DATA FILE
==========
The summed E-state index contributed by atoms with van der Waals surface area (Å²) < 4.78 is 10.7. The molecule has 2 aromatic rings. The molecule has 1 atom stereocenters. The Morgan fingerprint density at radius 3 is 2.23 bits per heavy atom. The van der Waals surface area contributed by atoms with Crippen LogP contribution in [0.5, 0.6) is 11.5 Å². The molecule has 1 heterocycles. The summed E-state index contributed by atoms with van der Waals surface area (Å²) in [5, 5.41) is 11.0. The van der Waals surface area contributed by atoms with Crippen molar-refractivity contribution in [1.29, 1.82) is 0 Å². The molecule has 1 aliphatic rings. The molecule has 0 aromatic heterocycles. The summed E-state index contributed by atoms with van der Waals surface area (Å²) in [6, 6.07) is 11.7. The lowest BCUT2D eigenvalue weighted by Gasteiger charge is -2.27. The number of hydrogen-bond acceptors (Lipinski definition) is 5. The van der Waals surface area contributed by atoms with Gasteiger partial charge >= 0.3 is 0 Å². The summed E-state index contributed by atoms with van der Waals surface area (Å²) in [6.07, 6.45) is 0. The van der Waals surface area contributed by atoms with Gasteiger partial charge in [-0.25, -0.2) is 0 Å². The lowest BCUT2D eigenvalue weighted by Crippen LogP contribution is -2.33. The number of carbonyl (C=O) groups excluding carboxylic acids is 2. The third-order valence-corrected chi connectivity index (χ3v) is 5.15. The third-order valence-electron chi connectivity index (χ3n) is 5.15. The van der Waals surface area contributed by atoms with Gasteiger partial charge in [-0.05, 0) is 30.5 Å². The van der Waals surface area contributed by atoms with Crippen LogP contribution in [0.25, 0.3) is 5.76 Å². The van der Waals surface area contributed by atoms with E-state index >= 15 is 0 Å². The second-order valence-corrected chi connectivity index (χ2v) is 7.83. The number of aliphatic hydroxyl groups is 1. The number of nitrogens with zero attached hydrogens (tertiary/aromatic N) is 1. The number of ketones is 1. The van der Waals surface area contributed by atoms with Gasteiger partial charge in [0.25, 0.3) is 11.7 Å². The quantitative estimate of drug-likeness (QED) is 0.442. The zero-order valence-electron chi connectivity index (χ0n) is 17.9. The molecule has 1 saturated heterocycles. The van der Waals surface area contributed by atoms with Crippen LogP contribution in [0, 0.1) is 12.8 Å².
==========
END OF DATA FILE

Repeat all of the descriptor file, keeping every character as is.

The summed E-state index contributed by atoms with van der Waals surface area (Å²) < 4.78 is 10.7. The molecule has 2 aromatic rings. The molecule has 1 atom stereocenters. The Morgan fingerprint density at radius 3 is 2.23 bits per heavy atom. The van der Waals surface area contributed by atoms with Crippen LogP contribution in [0.5, 0.6) is 11.5 Å². The molecule has 1 heterocycles. The summed E-state index contributed by atoms with van der Waals surface area (Å²) in [5, 5.41) is 11.0. The van der Waals surface area contributed by atoms with Crippen molar-refractivity contribution in [1.29, 1.82) is 0 Å². The molecule has 1 aliphatic rings. The molecule has 0 aromatic heterocycles. The summed E-state index contributed by atoms with van der Waals surface area (Å²) in [6, 6.07) is 11.7. The lowest BCUT2D eigenvalue weighted by Gasteiger charge is -2.27. The number of hydrogen-bond acceptors (Lipinski definition) is 5. The van der Waals surface area contributed by atoms with Gasteiger partial charge >= 0.3 is 0 Å². The summed E-state index contributed by atoms with van der Waals surface area (Å²) in [6.07, 6.45) is 0. The van der Waals surface area contributed by atoms with Gasteiger partial charge in [-0.25, -0.2) is 0 Å². The lowest BCUT2D eigenvalue weighted by Crippen LogP contribution is -2.33. The number of carbonyl (C=O) groups excluding carboxylic acids is 2. The third-order valence-corrected chi connectivity index (χ3v) is 5.15. The third-order valence-electron chi connectivity index (χ3n) is 5.15. The van der Waals surface area contributed by atoms with Gasteiger partial charge in [-0.05, 0) is 30.5 Å². The van der Waals surface area contributed by atoms with Crippen LogP contribution in [0.25, 0.3) is 5.76 Å². The van der Waals surface area contributed by atoms with E-state index >= 15 is 0 Å². The second-order valence-corrected chi connectivity index (χ2v) is 7.83. The number of aliphatic hydroxyl groups is 1. The number of nitrogens with zero attached hydrogens (tertiary/aromatic N) is 1. The number of ketones is 1. The van der Waals surface area contributed by atoms with Gasteiger partial charge in [0.25, 0.3) is 11.7 Å². The quantitative estimate of drug-likeness (QED) is 0.442. The zero-order valence-electron chi connectivity index (χ0n) is 17.9. The molecule has 1 saturated heterocycles. The van der Waals surface area contributed by atoms with Crippen LogP contribution in [0, 0.1) is 12.8 Å².